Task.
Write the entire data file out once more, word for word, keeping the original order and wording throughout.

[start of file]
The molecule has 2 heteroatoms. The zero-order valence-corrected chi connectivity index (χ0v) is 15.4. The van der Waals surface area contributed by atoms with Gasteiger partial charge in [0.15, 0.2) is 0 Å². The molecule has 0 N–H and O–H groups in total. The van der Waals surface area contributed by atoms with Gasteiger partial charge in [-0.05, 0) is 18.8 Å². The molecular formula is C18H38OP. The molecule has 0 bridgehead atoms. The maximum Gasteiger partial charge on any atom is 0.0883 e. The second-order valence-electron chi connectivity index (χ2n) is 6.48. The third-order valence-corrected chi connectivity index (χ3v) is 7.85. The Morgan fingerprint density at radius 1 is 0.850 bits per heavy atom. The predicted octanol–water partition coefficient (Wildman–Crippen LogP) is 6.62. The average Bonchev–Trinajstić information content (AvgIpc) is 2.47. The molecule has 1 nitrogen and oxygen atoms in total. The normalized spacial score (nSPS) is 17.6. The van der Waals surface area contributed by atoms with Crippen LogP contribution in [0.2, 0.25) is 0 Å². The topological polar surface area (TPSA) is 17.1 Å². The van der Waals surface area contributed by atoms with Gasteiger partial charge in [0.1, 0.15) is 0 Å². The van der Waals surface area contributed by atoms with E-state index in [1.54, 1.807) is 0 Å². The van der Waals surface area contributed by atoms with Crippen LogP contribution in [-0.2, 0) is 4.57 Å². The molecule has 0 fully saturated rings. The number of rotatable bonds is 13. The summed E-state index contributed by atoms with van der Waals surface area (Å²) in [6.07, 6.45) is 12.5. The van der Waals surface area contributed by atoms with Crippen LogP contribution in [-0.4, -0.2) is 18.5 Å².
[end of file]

The molecule has 2 heteroatoms. The zero-order valence-corrected chi connectivity index (χ0v) is 15.4. The van der Waals surface area contributed by atoms with Gasteiger partial charge in [0.15, 0.2) is 0 Å². The molecule has 0 N–H and O–H groups in total. The van der Waals surface area contributed by atoms with Gasteiger partial charge in [-0.05, 0) is 18.8 Å². The molecular formula is C18H38OP. The molecule has 0 bridgehead atoms. The maximum Gasteiger partial charge on any atom is 0.0883 e. The second-order valence-electron chi connectivity index (χ2n) is 6.48. The third-order valence-corrected chi connectivity index (χ3v) is 7.85. The Morgan fingerprint density at radius 1 is 0.850 bits per heavy atom. The predicted octanol–water partition coefficient (Wildman–Crippen LogP) is 6.62. The average Bonchev–Trinajstić information content (AvgIpc) is 2.47. The molecule has 1 nitrogen and oxygen atoms in total. The normalized spacial score (nSPS) is 17.6. The van der Waals surface area contributed by atoms with Crippen LogP contribution in [0.2, 0.25) is 0 Å². The topological polar surface area (TPSA) is 17.1 Å². The van der Waals surface area contributed by atoms with Gasteiger partial charge in [0.1, 0.15) is 0 Å². The van der Waals surface area contributed by atoms with E-state index in [1.54, 1.807) is 0 Å². The van der Waals surface area contributed by atoms with Crippen LogP contribution in [-0.2, 0) is 4.57 Å². The molecule has 0 fully saturated rings. The number of rotatable bonds is 13. The summed E-state index contributed by atoms with van der Waals surface area (Å²) in [6.07, 6.45) is 12.5. The van der Waals surface area contributed by atoms with Crippen LogP contribution in [-0.4, -0.2) is 18.5 Å².